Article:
As restaurants adjust to the pandemic with new business models like home delivery, local wholesale food distributers like Go Kiyoi are following suit, with the San Mateo-based Japanese food company starting online ordering home delivery for goods and ingredients like sushi-grade seafood, abalone, uni, caviar and imported sweet Japanese oranges and other produce.

The pandemic has changed food distribution, with lots of people getting more opportunities to cook at home. Jeffrey Su, 40, is the co-owner of Go Kiyoi, which provides Asian goods to restaurants and people throughout the Bay Area, and is what he describes as Costco without the membership. At the beginning of the pandemic, he noticed that many people did not have the right restaurant-grade ingredients while cooking at home. He started a new business model of delivering ingredients and products to homes because his primary customer base, restaurants, were struggling and not ordering as many goods.

People can now visit the company website to order various seafood and meat items, desserts, drinks and produce shipped to them to cook at home. Orders are delivered the next day, while people who pick up orders can do so on the same day if ordered before 11 a.m. Popular online retail options include sea urchins and Asian organic produce, with online home orders mostly from families. The company is currently sending about 20 orders a day to homes on average, with various stops in San Francisco, Oakland, Fremont, San Jose and the Peninsula.

“This has legs, though. Online retail definitely is something that is more acceptable with society now than before,” Su said.

With its online store, Su hired another driver specifically to handle local deliveries. His original thought was to do curbside pickup only, but his location at 1222 S. Amphlett Blvd. does not have enough curbside to be eligible. The company only does home delivery in the Bay Area, as going outside the Bay Area would drive up the cost, which he doesn’t want to pass onto the consumer.

“It is something that has potential, and there is a change in the industry, and there is a change in the way that people purchase goods, so we want to take this opportunity to run with it and see if there is another business model available for us,” Su said.

He sees potential with online retail, but Go Kiyoi is a business-to-business transaction company. Online retail, for now, is just a small part of his sales. Most of its competitors have also started pivoting toward an online retail model, and he decided now would be the time to follow suit.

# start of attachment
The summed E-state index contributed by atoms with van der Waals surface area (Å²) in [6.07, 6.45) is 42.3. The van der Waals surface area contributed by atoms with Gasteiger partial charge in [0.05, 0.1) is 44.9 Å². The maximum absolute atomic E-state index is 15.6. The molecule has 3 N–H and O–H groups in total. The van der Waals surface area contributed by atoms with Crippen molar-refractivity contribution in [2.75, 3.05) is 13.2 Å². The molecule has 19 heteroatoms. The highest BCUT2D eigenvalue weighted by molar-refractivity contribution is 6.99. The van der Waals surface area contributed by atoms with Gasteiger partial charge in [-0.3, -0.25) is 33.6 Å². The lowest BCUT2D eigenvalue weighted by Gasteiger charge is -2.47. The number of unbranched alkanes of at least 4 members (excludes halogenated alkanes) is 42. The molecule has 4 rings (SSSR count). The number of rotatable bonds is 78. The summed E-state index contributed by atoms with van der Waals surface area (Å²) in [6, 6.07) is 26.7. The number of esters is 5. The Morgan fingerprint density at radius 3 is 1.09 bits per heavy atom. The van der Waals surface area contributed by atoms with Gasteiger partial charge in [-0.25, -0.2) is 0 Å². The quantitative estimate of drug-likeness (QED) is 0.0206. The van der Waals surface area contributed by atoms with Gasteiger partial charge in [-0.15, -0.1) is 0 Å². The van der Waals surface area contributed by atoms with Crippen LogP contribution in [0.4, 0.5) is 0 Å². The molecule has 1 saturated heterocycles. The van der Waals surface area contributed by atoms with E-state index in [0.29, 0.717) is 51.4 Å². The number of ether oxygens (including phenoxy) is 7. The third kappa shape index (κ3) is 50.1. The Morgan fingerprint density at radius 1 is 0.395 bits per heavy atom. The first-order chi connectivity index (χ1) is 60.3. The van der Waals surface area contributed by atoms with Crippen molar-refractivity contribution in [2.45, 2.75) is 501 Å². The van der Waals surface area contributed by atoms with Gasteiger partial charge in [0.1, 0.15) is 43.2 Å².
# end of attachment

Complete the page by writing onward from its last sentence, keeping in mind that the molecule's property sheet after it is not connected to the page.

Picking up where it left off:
“We were a little bit late to the show because I didn’t want to just throw something out there,” Su said.

Although Go Kiyoi is late in starting online retail, he believes it has allowed him to learn from competitors. He plans to continue online retail into the future as long as customers want the service. While restaurant customers have a steady weekly ordering habit, online retail is more inconsistent but includes a broader spectrum of people who order. Su is interested in building more a core group interested in its products or creating a virtual grocery store for customers.

Su has also pivoted to start working with more supermarkets and retail stores during the pandemic, which requires different inventory and products. Su wants to look into mailing goods through United Parcel Service and FedEx to reach more people out of state.

Su started the business in 2014 in partnership with his mother after growing up around the industry when his parents owned a wholesale food business. His weekdays begin when he gets to work at 4 a.m. until going home at 7 p.m., with a half-day on Saturday. Go Kiyoi’s main customer base includes 500 plus restaurant customers spanning from Sacramento down to Monterey. The company has 20 employees and eight trucks that make Bay Area deliveries to restaurants, with the Peninsula area its biggest customer base, while a significant portion of the business comes from Fremont and the San Jose area.

COVID-19 has slowed business as many restaurants order fewer items due to restrictions and financial losses. Su believes some restaurants already in the hole will have trouble surviving given restrictions on indoor dining. COVID-19 has caused him to consolidate where he can and restructuring toward retail. Despite the slowdown, he believes he will get through the pandemic with the shift in business models. He sees a lot of potential in the company as a good foundation to build and have if he expands and gets into the restaurant industry.

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